In her lecture, Goldstein traces the history and preservation of 301 Washington Ave, currently the main building of the Jewish Museum of Florida. This building was erected in 1936 as an addition to Congregation Beth Jacob. The congregation’s original building, located at 311 Washington Avenue, was built in 1929 and was Miami Beach’s first synagogue.
The 1936 addition was designed by the noted Art Deco architect Henry Hohauser. The addition became the congregation’s prayer sanctuary and the original building became the congregation’s social hall. Both buildings are historically significant for the Jewish community.
Goldstein shares early images of the site and discusses its many transformations throughout the years.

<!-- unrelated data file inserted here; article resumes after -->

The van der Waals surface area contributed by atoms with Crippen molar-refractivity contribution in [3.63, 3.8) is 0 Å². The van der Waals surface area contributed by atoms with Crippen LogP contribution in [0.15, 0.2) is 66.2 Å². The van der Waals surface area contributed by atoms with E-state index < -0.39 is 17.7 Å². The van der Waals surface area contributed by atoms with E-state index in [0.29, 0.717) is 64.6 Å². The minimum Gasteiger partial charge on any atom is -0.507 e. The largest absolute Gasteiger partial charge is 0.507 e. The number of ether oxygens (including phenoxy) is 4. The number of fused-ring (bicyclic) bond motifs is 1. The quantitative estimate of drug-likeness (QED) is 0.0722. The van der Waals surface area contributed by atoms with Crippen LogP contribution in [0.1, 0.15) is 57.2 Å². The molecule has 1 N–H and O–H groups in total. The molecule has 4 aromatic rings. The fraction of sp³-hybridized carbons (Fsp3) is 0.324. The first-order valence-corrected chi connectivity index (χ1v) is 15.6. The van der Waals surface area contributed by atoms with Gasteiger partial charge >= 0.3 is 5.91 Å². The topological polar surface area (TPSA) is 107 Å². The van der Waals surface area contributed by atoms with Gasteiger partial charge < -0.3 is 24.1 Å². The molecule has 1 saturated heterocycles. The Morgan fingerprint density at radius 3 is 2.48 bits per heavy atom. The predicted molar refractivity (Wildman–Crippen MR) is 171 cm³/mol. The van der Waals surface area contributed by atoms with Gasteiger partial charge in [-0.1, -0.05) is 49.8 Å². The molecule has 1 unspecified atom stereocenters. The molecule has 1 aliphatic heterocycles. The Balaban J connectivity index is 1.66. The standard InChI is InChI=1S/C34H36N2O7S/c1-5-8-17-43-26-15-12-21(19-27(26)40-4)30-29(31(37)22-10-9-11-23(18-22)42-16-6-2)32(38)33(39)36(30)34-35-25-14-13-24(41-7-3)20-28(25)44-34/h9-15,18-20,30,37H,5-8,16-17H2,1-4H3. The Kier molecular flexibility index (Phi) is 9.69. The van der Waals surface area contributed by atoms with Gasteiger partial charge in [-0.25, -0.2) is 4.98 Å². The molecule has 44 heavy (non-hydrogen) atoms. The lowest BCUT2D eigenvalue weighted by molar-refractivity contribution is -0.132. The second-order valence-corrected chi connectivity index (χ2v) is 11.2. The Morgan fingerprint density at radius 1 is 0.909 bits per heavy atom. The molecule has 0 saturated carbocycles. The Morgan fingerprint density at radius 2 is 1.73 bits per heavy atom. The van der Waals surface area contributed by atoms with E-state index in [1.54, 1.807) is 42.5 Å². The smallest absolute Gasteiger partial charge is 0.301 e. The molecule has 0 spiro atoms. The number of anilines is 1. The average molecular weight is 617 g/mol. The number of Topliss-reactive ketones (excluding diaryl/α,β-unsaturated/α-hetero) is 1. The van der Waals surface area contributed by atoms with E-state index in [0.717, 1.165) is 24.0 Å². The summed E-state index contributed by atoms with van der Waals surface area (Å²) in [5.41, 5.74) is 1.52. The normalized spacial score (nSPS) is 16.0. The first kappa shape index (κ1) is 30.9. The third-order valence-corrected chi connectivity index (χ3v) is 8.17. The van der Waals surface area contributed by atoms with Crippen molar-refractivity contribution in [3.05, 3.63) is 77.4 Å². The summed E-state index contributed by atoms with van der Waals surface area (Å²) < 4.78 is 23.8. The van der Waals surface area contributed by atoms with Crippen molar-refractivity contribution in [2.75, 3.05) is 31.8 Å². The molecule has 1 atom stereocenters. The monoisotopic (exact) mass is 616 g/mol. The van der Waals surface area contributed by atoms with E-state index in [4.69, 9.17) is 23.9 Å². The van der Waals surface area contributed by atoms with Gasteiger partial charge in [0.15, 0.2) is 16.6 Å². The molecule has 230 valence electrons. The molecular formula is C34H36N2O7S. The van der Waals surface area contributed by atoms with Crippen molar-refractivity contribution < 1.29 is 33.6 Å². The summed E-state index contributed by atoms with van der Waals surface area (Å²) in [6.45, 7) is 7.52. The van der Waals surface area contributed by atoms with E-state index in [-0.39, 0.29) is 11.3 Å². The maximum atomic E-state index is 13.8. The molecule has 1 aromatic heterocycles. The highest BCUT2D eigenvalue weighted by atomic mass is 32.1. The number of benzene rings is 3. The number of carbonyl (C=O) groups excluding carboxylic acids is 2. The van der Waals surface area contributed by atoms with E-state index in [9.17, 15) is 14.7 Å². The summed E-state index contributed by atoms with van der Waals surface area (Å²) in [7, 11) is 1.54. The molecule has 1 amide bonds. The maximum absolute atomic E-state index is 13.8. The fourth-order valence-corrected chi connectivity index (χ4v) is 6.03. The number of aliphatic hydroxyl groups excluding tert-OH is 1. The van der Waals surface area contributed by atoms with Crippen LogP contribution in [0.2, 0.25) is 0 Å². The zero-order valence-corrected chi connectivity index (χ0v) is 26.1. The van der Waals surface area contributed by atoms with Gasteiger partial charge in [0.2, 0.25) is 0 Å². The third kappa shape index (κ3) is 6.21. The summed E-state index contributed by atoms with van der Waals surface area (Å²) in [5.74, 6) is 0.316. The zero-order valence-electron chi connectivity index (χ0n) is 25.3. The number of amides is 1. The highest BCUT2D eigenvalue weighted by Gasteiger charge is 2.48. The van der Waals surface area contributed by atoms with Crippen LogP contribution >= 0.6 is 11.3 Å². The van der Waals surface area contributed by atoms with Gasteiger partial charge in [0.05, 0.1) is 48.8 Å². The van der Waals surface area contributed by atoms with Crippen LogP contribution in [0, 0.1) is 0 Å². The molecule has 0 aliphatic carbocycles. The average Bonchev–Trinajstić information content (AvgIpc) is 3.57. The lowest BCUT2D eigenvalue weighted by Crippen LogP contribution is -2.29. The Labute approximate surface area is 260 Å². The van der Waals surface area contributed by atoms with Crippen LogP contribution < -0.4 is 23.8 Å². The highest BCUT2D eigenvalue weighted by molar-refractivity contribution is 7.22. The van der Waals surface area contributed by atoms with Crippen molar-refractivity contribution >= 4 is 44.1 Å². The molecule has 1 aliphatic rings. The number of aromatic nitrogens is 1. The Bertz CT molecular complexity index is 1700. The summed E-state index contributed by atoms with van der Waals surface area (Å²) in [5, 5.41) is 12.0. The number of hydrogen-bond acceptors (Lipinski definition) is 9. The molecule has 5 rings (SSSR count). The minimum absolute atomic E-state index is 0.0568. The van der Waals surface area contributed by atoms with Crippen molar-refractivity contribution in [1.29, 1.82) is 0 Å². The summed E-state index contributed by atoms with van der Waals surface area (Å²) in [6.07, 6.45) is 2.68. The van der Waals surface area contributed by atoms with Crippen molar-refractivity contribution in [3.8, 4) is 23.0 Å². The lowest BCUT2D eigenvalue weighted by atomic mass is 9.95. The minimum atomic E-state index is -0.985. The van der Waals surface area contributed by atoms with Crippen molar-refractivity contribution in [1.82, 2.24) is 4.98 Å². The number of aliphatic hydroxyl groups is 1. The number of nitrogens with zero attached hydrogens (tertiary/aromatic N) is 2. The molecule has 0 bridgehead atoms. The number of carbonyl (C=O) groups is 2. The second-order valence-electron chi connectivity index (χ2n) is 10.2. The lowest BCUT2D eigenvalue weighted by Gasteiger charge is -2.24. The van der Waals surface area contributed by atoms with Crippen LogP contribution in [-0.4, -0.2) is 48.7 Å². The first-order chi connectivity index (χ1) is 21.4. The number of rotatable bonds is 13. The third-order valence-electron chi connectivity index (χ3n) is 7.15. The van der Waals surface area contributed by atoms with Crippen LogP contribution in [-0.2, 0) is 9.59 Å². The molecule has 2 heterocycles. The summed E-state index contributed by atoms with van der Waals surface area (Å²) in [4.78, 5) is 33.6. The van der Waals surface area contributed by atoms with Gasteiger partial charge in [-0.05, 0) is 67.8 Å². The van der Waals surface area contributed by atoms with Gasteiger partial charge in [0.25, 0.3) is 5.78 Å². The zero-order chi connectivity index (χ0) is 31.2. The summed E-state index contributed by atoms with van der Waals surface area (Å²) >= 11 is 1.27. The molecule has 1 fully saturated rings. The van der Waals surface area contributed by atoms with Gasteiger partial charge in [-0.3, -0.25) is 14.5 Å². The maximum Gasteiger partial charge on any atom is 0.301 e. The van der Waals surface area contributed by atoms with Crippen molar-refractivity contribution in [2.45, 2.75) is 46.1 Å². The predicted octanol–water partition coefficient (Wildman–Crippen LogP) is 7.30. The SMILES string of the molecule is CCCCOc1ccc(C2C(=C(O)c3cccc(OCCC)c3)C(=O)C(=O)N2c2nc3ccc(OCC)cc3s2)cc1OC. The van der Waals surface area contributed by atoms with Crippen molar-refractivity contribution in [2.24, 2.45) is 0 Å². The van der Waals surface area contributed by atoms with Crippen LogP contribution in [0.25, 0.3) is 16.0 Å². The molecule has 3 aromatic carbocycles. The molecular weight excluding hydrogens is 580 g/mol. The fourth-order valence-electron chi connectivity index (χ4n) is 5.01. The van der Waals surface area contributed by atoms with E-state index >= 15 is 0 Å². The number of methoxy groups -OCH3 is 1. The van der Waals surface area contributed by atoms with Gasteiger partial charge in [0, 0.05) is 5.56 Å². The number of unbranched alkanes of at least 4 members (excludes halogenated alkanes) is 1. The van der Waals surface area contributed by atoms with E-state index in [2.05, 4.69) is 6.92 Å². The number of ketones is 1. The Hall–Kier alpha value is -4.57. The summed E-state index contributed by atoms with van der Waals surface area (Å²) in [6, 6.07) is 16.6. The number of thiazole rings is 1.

Goldstein is the curator of the Jewish Museum of Florida-FIU. During the course of her ten years at the museum, she has curated many well-received exhibits including Tennessee Williams: Playwright and Painter, The Art of the Lithograph, Giller on Giller: Adventures in Architecture, and Judith Leiber: Master Craftsman.
Several of her curated exhibitions have appeared in The New York Times, Ocean Drive Magazine, The Robb Report, ArtDaily Newsletter, and The Art Newspaper. Papers published include Machines in the Garden: The Private Houses of Richard Neutra.
Jacqueline began her museum career working at The Metropolitan Museum of Art, earned an M.A. in Art History from The City College of New York, and was awarded the Connor Travel Grant for research.
The 16th World Congress on Art Deco was made possible with the support of the Greater Miami Convention and Visitors Bureau, the City of Miami Beach, Miami-Dade County, the State of Florida, the International Coalition of Art Deco Societies, and the Art Deco Society of the Palm Beaches.